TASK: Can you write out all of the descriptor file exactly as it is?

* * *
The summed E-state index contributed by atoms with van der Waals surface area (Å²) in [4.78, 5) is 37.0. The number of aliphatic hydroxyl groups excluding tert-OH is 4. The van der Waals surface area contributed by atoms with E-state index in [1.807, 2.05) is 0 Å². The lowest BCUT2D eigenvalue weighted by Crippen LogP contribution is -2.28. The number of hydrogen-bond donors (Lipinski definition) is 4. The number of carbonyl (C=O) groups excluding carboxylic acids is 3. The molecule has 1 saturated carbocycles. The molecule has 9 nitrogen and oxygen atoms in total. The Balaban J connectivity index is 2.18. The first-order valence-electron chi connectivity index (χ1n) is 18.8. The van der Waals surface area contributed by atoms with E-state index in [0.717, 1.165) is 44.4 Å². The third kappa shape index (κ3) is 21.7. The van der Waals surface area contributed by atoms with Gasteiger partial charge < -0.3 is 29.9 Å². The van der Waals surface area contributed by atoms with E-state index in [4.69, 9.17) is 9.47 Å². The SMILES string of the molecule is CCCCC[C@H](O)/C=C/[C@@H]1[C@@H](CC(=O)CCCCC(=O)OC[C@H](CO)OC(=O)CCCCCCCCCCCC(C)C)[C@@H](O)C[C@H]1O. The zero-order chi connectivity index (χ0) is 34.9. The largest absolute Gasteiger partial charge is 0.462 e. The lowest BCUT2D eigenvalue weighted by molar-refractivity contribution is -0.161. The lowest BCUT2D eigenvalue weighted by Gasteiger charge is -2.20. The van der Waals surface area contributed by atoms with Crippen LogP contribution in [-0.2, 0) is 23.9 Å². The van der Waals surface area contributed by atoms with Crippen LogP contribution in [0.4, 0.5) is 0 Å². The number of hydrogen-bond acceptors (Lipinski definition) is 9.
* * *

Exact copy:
The summed E-state index contributed by atoms with van der Waals surface area (Å²) in [4.78, 5) is 37.0. The number of aliphatic hydroxyl groups excluding tert-OH is 4. The van der Waals surface area contributed by atoms with E-state index in [1.807, 2.05) is 0 Å². The lowest BCUT2D eigenvalue weighted by Crippen LogP contribution is -2.28. The number of hydrogen-bond donors (Lipinski definition) is 4. The number of carbonyl (C=O) groups excluding carboxylic acids is 3. The molecule has 1 saturated carbocycles. The molecule has 9 nitrogen and oxygen atoms in total. The Balaban J connectivity index is 2.18. The first-order valence-electron chi connectivity index (χ1n) is 18.8. The van der Waals surface area contributed by atoms with E-state index in [0.717, 1.165) is 44.4 Å². The third kappa shape index (κ3) is 21.7. The van der Waals surface area contributed by atoms with Gasteiger partial charge < -0.3 is 29.9 Å². The van der Waals surface area contributed by atoms with E-state index in [4.69, 9.17) is 9.47 Å². The SMILES string of the molecule is CCCCC[C@H](O)/C=C/[C@@H]1[C@@H](CC(=O)CCCCC(=O)OC[C@H](CO)OC(=O)CCCCCCCCCCCC(C)C)[C@@H](O)C[C@H]1O. The zero-order chi connectivity index (χ0) is 34.9. The largest absolute Gasteiger partial charge is 0.462 e. The lowest BCUT2D eigenvalue weighted by molar-refractivity contribution is -0.161. The lowest BCUT2D eigenvalue weighted by Gasteiger charge is -2.20. The van der Waals surface area contributed by atoms with Crippen LogP contribution in [-0.2, 0) is 23.9 Å². The van der Waals surface area contributed by atoms with Crippen LogP contribution in [0.4, 0.5) is 0 Å². The number of hydrogen-bond acceptors (Lipinski definition) is 9.